EL PASO, Texas — The two-year-old girl was found beaten to death in an apartment on the East side of El Paso, along with her badly beaten four-year-old brother.
“The four-year-old brother survived,” said Al Velarde executive director of the Child Crisis Center of El Paso.
The Center is trying to get the community involved during Child Abuse Prevention month to help spread the message that “spanking and hitting a child is never the right response,” Velarde said.
All through April everyone in the El Paso area can show their support to abused children by tying a blue ribbon to their car antennas or by wearing blue on Fridays.
“Like these children many others are still suffering the hardships of living in homes with domestic violence and poverty,” said Laura Morales, an employee at the center. “Children don’t deserve abuse and they should be able to live freely with no worries, and that’s what we provide for them.”
Located in 2100 N. Stevens the center has sheltered abused children in this city for years. Child abuse is a problem that is as common as it is tragic.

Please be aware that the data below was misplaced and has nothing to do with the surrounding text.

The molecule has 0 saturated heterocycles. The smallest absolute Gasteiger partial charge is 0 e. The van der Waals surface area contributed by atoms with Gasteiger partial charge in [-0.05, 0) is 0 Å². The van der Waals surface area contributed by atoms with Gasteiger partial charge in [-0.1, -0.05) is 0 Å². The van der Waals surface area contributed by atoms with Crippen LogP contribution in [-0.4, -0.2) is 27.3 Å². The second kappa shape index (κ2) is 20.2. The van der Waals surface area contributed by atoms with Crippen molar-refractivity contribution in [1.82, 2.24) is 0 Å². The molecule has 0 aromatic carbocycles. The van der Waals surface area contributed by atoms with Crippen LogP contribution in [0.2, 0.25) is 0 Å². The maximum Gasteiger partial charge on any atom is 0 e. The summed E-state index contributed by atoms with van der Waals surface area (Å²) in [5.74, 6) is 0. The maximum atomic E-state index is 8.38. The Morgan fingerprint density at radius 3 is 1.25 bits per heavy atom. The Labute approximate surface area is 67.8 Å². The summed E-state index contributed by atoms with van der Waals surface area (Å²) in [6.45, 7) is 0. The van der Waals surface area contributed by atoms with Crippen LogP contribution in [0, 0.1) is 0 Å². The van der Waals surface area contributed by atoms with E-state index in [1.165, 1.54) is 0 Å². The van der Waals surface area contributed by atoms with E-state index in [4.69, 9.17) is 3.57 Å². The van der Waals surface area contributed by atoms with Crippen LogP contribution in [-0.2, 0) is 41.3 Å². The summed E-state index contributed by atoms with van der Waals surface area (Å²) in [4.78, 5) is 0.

Thirty years ago founders George and Mary Russell started this center after their grandson was permanently blinded because of continuous beatings.
“The center is a non-profit organization open 24 hours 7 days a week for families in El Paso and its surrounding areas,” added Morales, which means they need the community’s help to keep providing for these children.
Everyone can show their support to these children year round not just in April by donating food, clothes, toys, furniture or money.
“The environment they stay in is very welcoming and not to mention, they get too live with kids their own age who are going through the same things” said Morales. “We love the kids as if they were our own and we grow a bond with each and every one of them.”
They work on a case-by-case basis but they all deal with lack of attention the children suffered and give love to each child. The center promises that all children brought there will be cared for and receive the attention they need.
“All cases stay confidential,” said Morales. Parents who are suffering from stress and cannot provide for their children anymore are encouraged to call the center at 915-562-7955.
“You do not have to worry about your child or your personal life being told to anyone,” explained Morales.
The first step towards defeating this endemic problem, according to the Center, is acknowledging that it even exists.